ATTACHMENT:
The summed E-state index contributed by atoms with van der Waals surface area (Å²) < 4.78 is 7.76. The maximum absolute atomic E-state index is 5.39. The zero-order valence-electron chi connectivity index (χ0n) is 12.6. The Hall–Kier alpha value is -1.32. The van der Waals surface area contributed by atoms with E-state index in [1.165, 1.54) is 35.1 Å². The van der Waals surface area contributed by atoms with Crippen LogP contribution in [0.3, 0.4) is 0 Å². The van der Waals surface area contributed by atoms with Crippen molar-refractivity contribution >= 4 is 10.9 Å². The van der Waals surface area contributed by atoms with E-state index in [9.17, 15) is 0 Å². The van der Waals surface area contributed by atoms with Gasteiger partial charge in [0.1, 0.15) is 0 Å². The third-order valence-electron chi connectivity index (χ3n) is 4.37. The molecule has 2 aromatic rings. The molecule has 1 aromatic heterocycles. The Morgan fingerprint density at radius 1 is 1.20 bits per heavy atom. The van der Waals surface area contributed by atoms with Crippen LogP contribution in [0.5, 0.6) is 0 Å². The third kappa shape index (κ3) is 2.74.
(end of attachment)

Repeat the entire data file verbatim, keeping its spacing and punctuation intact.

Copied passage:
The summed E-state index contributed by atoms with van der Waals surface area (Å²) < 4.78 is 7.76. The maximum absolute atomic E-state index is 5.39. The zero-order valence-electron chi connectivity index (χ0n) is 12.6. The Hall–Kier alpha value is -1.32. The van der Waals surface area contributed by atoms with E-state index in [1.165, 1.54) is 35.1 Å². The van der Waals surface area contributed by atoms with Crippen LogP contribution in [0.3, 0.4) is 0 Å². The van der Waals surface area contributed by atoms with Crippen molar-refractivity contribution >= 4 is 10.9 Å². The van der Waals surface area contributed by atoms with E-state index in [9.17, 15) is 0 Å². The van der Waals surface area contributed by atoms with Gasteiger partial charge in [0.1, 0.15) is 0 Å². The third-order valence-electron chi connectivity index (χ3n) is 4.37. The molecule has 2 aromatic rings. The molecule has 1 aromatic heterocycles. The Morgan fingerprint density at radius 1 is 1.20 bits per heavy atom. The van der Waals surface area contributed by atoms with Crippen LogP contribution in [0.5, 0.6) is 0 Å². The third kappa shape index (κ3) is 2.74.